Sampson, Catherine

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SAMPSON, Catherine

PERSONAL: Married James Miles (a journalist and sinologist), 1992; children: three. Education: Leeds University, graduated, 1984; attended Fudan University, Shanghai, China, and Harvard University.

ADDRESSES: Agent—c/o Author Mail, Mysterious Press, 1271 Avenue of the Americas, New York, NY 10020.

CAREER: Writer, educator, and journalist. British Broadcasting Corporation Monitoring Service, London, England, journalist; Times, London, journalist and Beijing correspondent. Taught English on Gulangyu Island in China.



Falling off Air, Mysterious Press (New York, NY), 2004.

Out of Mind, Mysterious Press (New York, NY), 2005.

Contributor to periodicals, including Vogue and Economist.

SIDELIGHTS: Novelist, journalist, and freelance writer Catherine Sampson noted in an autobiography on the Time Warner Bookmark Web site: "Most of my adult life has been tied up in journalism and in China." As a nineteen year old studying at Fudan University, she encountered the intense anti-foreign attitudes of the Communist nation, and ultimately witnessed the violent events of the 1989 Tiananmen Square massacre unfold below her as she watched from a balcony. As a professional journalist, she was the China correspondent for the London Times, and as the wife of journalist and sinologist James Miles, she spent considerable time in Hong Kong and Beijing.

Sampson's first attempt at fiction, a novel set in China, was never published, she said in the Time Warner Bookmark. "I had sworn to myself that if I did not produce something publishable in a year, then I would give up writing fiction," she stated in her essay. "In fact it wouldn't be until eight years later that Falling off Air was accepted for publication."

Falling off Air is a mystery set in London and focuses on Robin Ballantyne. A single mother of twins who was abruptly abandoned by the kids' father, Adam Wills, Ballantyne is a television news producer who finds herself in the middle of one of the country's biggest stories. Long removed from the high-stakes world of broadcast journalism she used to inhabit, Ballantyne is content with domesticity and caring for her infant son and daughter. However, during an evening storm, she sees a neighbor woman fall to her death from a balcony. The woman, Paula Carmichael, was a controversial figure in local politics, a member of Parliament and a liberal activist. The unexplained death prompts Ballantyne to seek her old job back, but BBC Current Affairs/Documentary division head Maeve Tandy offers nothing but the trivial, almost insulting position of ethics editor. Unswayed and undaunted, Ballantyne does an end run around Tandy by securing an invitation to a highbrow awards ceremony, where she will be able to interact with media elites more apt to help her return to journalism. An unexpected encounter with Wills ends with the two making plans to discuss visitation for him and the twins, but before the meeting can take place, Wills is run down by a car—Robin's distinctive red BMW. As the press hungrily descends on one of their own, Ballantyne works to clear herself. She discovers that the deceased Paula Carmichael's had a connection with Adam, who was making a documentary about her social programs. As she searches out the motives behind the crime, Robin must still care for her children and work to re-establish her professional career.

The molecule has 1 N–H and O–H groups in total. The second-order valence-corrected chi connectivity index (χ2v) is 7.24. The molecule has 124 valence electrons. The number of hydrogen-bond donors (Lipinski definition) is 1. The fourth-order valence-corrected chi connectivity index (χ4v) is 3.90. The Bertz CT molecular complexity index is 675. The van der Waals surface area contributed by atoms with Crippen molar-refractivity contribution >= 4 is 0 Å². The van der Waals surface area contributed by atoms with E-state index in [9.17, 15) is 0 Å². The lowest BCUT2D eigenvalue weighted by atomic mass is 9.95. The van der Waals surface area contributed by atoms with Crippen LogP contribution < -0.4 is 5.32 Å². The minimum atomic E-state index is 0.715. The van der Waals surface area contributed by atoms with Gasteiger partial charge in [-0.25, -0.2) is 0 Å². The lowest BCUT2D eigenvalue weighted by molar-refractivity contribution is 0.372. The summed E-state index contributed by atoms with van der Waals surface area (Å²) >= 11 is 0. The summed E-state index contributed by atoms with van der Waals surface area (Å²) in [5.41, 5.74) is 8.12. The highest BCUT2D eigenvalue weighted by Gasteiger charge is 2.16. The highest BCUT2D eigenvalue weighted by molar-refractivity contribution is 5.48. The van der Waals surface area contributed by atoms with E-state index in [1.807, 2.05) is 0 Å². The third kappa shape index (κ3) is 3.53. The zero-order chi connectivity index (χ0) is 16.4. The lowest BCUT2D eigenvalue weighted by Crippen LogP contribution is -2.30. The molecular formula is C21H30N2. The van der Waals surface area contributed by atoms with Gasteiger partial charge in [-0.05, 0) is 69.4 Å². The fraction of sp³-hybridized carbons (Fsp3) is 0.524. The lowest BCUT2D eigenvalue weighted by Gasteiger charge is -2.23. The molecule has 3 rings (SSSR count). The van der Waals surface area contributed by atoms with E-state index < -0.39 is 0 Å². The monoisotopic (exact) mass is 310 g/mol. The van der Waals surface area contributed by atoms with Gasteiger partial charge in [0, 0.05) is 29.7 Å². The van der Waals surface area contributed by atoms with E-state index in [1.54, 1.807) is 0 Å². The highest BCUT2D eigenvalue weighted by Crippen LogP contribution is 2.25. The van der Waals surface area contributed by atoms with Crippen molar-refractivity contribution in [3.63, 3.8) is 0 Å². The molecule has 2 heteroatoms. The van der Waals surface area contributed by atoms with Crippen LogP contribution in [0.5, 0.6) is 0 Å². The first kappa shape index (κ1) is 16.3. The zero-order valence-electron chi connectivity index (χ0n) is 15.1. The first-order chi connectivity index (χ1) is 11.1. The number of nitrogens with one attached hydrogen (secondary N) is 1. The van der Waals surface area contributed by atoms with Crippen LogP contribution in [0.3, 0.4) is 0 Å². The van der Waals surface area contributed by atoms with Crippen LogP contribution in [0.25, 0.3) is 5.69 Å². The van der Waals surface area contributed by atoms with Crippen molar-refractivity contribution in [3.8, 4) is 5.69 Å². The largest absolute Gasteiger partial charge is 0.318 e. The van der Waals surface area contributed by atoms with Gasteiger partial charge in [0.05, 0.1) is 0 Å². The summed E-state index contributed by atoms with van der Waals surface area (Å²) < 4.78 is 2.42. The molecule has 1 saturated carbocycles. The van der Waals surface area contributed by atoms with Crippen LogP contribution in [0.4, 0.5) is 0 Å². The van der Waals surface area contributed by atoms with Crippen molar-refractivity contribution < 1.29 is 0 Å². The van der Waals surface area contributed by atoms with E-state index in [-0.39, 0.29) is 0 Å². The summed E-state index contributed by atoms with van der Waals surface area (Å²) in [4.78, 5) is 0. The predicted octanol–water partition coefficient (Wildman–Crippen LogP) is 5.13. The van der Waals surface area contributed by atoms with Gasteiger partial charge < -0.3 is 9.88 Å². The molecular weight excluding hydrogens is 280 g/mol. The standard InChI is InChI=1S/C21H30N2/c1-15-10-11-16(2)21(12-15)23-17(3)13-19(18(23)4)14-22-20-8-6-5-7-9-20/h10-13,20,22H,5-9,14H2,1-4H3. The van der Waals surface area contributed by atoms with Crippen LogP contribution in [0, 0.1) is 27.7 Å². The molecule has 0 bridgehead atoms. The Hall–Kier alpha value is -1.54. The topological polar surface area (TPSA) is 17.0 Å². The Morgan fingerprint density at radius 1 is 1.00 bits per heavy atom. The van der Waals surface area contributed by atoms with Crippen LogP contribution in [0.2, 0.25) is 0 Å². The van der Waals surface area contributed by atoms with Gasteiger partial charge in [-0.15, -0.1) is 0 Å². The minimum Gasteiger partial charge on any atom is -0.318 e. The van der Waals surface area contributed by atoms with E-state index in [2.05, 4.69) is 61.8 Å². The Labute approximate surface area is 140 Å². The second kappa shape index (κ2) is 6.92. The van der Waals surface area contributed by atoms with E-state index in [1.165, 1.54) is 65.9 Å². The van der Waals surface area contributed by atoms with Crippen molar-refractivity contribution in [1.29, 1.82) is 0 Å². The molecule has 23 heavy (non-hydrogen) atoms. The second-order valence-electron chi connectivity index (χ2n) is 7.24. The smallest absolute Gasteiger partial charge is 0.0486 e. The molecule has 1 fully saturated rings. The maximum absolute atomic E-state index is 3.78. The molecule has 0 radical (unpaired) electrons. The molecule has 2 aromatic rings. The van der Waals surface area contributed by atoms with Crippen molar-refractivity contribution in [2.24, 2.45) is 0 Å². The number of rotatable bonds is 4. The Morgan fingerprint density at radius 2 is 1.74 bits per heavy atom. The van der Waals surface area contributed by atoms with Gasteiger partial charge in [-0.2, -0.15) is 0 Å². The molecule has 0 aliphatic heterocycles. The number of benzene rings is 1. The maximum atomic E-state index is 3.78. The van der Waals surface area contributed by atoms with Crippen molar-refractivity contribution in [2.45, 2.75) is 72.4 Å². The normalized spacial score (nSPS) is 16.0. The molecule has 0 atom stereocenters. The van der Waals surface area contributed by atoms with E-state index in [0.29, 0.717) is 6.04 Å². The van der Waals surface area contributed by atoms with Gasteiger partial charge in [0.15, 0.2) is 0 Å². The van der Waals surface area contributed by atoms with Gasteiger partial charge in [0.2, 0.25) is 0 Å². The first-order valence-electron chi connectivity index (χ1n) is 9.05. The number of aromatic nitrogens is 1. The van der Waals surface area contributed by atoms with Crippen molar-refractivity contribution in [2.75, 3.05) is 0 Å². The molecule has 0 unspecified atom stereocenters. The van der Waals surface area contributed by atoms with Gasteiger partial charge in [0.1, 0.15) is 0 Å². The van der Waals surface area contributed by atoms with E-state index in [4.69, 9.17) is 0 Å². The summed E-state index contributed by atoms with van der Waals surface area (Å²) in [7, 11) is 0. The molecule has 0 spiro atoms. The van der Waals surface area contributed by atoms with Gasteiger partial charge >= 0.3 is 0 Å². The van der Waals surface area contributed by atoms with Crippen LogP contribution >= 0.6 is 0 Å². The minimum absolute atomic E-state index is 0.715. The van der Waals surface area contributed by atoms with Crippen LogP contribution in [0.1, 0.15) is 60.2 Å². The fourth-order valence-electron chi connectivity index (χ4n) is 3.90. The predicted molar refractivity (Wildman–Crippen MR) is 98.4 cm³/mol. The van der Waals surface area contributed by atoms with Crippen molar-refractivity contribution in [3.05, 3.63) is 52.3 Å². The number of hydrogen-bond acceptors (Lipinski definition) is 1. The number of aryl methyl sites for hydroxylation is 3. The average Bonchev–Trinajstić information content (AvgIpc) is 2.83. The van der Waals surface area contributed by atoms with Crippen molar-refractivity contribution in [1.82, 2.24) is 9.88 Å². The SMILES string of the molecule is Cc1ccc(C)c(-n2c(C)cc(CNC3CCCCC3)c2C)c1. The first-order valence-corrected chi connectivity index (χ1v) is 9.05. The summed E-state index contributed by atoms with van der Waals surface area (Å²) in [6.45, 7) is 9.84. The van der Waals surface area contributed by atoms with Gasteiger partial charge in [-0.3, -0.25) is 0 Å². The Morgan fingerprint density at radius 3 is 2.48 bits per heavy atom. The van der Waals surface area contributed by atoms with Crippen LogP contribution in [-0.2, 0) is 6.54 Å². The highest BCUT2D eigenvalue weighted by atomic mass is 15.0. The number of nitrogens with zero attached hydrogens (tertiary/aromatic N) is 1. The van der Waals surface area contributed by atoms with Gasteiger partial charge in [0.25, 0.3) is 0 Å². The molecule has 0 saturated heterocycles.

Sampson "manages to weave together succinctly and link inextricably all of these plots," commented Nicole A. Cooke, writing in Library Journal. Ballantyne "makes for an unusual sleuth: how many detectives need to first hire a babysitter before going out to save the world?," commented a Publishers Weekly contributor. The book's plot is "carefully worked out and the ending, though a touch melodramatic, is unexpected," noted reviewer Catherine Hunt in Shots online. Sampson "makes a grand entrance into the mystery genre with this stellar debut novel," concluded Booklist reviewer Mary Frances Wilkens.

Ballantyne returns in Out of Mind, a novel in which kidnapping and murder figure prominently during a trip to Cambodia. For the beleaguered Ballantyne, "going back home to England is no better" as the repercussions continue unabated, noted Library Journal contributor Ann Kim.



Booklist, May 1, 2004, Mary Frances Wilkens, review of Falling off Air, p. 1516.

Kirkus Reviews, June 15, 2004, review of Falling off Air, p. 560.

Library Journal, August, 2004, Nicole A. Cooke, review of Falling off Air, p. 70; April 1, 2005, Ann Kim, review of Out of Mind, p. 76.

Publishers Weekly, July 5, 2004, review of Falling off Air, p. 36.

ONLINE, (June 14, 2005), Harriet Klausner, review of Falling off Air.

Murder and Mayhem Bookclub Web site, (June 14, 2005), review of Falling Off Air.

Romantic Times Web site, (June 14, 2005), Cindy Harrison, review of Falling off Air.

Shots Online, (June 14, 2005), Catherine Hunt, review of Falling off Air.

Time Warner Bookmark, (June 14, 2005), "Catherine Sampson."

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Sampson, Catherine

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